Is Dartmouth Receptive to Change? Point
By Lauren Vespoli, The Dartmouth Staff
Published on Friday, September 14, 2012
To examine Dartmouth’s history is to observe that the College is resistant to change. Probably the most momentous example of this reactionary behavior was in response to one of the largest changes at Dartmouth: the admittance of women beginning in 1972. The signs telling “co-hogs” to go home, the ranking of girls as they entered Thayer Dining Hall — we’ve all heard the horror stories of the actions of the loud, dissenting contingent of men on campus. Recently, Dartmouth has been beset with change — the new Fall term schedule, a new dining plan and facility, new alcohol and hazing policies and the loss of a president, to give a few highlights.
As the angsty, disaffected, reactionary student body that we are, we have naturally taken a stand against those changes that we found unsatisfactory and ... well, actually, we’ve pretty much just complained. Except for that one kid who tried to sue DDS. He must have loved salad-as-a-pizza.
But for the most part, changes at Dartmouth are implemented by the administration and everyone else — students, faculty, alumni and employees — must live with the daily consequences. And we do, after some good moaning and groaning.
When Jim Yong Kim was nominated to be president of the World Bank, we rejoiced. When he accepted the job that is the culminating experience of his life’s work, many grumbled that he had been using us all along. All anyone could talk about last fall and winter was how much they hated the new FoCo. Dean of the College Charlotte Johnson’s new alcohol and hazing policies? We have yet to see how that one’s going to play out. Recent changes we have accepted without resistance? KAF, because how do you get mad about a bakery opening in the library, and the new Fall term schedule that makes winter break a month-and-a-half long.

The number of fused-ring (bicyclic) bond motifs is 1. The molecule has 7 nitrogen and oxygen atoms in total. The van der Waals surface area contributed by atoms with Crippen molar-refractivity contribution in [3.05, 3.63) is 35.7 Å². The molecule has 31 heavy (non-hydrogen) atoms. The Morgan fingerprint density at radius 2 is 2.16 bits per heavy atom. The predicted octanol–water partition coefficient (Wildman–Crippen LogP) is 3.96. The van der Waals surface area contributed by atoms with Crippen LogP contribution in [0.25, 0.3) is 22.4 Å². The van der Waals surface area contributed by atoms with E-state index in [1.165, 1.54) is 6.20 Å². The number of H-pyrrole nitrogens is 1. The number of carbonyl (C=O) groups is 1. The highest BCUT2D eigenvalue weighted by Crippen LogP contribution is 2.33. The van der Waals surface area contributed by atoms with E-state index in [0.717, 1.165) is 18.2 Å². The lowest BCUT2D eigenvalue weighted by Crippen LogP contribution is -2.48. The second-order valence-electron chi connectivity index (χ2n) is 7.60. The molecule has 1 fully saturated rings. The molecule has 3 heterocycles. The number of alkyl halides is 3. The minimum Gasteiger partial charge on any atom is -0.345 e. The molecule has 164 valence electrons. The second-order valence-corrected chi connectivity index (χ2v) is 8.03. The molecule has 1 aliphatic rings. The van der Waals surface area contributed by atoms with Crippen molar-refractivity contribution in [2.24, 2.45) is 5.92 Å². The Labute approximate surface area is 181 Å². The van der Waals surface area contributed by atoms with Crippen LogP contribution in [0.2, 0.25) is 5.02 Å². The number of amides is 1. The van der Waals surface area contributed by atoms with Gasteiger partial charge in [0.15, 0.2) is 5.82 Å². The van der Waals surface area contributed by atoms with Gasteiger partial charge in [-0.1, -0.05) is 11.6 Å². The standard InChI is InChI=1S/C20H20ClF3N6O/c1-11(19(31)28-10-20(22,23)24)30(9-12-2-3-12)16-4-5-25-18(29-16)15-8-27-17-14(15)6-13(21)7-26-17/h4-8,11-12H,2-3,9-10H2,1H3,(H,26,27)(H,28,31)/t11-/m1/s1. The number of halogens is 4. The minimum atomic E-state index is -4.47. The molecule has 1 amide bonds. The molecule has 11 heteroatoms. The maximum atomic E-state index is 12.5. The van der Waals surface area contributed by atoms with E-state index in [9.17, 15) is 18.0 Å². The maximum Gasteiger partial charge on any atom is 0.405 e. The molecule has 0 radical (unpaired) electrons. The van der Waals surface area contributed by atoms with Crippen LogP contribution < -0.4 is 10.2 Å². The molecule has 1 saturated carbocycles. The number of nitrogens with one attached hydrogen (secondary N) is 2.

Perhaps less obvious than our outright resistance to change is student complacency in the face of issues that are important to us — for example, concern with the dominance of fraternities as social spaces on campus. At this stage, it’s a trite issue, but my girl friends and I have often complained about how we wish that there were more popular weekend night activities that didn’t involve picking ping pong balls out of pools of sludge or slugging Zhenka, yet we still attend tails with our Greek houses and play pong.
We all know what we’d like to change, but perhaps it is the brevity of our time at Dartmouth or our busy schedules or fear that keeps us from turning our resistance from chatter into greater action. Institutional memory is short. Once the ’14s graduate, no one will remember what Home Plate was, and our complaints will either be recycled by the next generation of Dartmouth students or preserved only by some editorials in The D archives.
Oh, wait a second. I’ve just remembered an issue that made Dartmouth students take a stand: H-Po’s threatened “sting operations,” that were announced during Winter term two years ago. There was a Facebook group! People were going to register to vote in a local election and really show Nick Giaccone! But the sting operations never came to fruition, and Dartmouth students found a new scapegoat.